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Kennett slams Do-nothing Malcolm for doing nothing on banks

Kennett slams Do-nothing Malcolm for doing nothing on banks
A Coalition backbench plan for a new banking tribunal appears to have been dropped by the Turnbull government, after an expert review found it was not needed.

Recall the words of Do-nothing Malcolm:

In October, Prime Minister Malcolm Turnbull said the government was preparing to set up a low-cost tribunal for victims of poor practices by Australia’s biggest banks, amid pressure from Labor for a royal commission, and calls by Queensland Liberal MP Warren Entsch and Nationals senator John “Wacka” Williams for a new consumer-focused tribunal.

After calling the bosses of the big four banks to face parliamentary hearings in Canberra, Mr Turnbull said a new tribunal was a proposal the government was “working towards”.

“What we are working towards is having one tribunal that deals with consumer claims in the most cost-effective and speedy way to get these matters resolved,” he said.

“This will be real action, this is an example of my government governing.

“Taking action now with these problems now, not kicking them off into the long grass of a royal commission for years and years and hundreds of millions of dollars.”

Today from Domainfax we get Jeff Kennett’s take on the fisaco:

He said the government decision to walk away from the establishment of a banking tribunal in favour of a revamped ombudsman system was both confusing for voters, who thought the government was going to set one up, and the wrong decision overall.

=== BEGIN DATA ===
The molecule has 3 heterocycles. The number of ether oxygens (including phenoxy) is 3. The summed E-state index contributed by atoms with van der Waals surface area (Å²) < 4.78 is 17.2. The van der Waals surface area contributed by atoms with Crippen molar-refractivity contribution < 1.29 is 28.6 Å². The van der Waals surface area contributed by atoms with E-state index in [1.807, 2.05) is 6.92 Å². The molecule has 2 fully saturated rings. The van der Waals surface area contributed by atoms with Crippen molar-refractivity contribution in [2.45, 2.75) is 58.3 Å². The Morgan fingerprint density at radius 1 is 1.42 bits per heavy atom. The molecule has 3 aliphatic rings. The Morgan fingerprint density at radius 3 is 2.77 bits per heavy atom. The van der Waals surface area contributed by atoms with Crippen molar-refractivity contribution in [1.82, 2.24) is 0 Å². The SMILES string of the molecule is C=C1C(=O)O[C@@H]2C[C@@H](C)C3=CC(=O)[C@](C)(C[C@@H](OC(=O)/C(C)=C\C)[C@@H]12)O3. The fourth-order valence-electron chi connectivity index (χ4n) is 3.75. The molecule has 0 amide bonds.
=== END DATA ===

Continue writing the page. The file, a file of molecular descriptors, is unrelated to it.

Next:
The tribunal proposal sprang out of the parliament inquiry the government established into the banks as it sought to stave off calls for a royal commission. After initially backing the idea, Mr Turnbull then backed away in the wake of yet another review’s interim report which advocated a move away from tribunal structures.

“This is confusing, unnecessarily confusing. Whether it is a broken promise is immaterial, it is confusing to the electorate as we were promised a tribunal,” he said. 

…”It would be good PR for the banks, good PR for the government and a good outcome from the complainant,” he said.

You have Do-noting Malcolm wrong, Jeff. He is not backing away from anything. This is a plan brought to fruition; pretend to do something then let the banks rip wherever and whenever they want.

Mission accomplished.

This article was first published on: http://www.macrobusiness.com.au
Last modified onThursday, 08 December 2016 21:49

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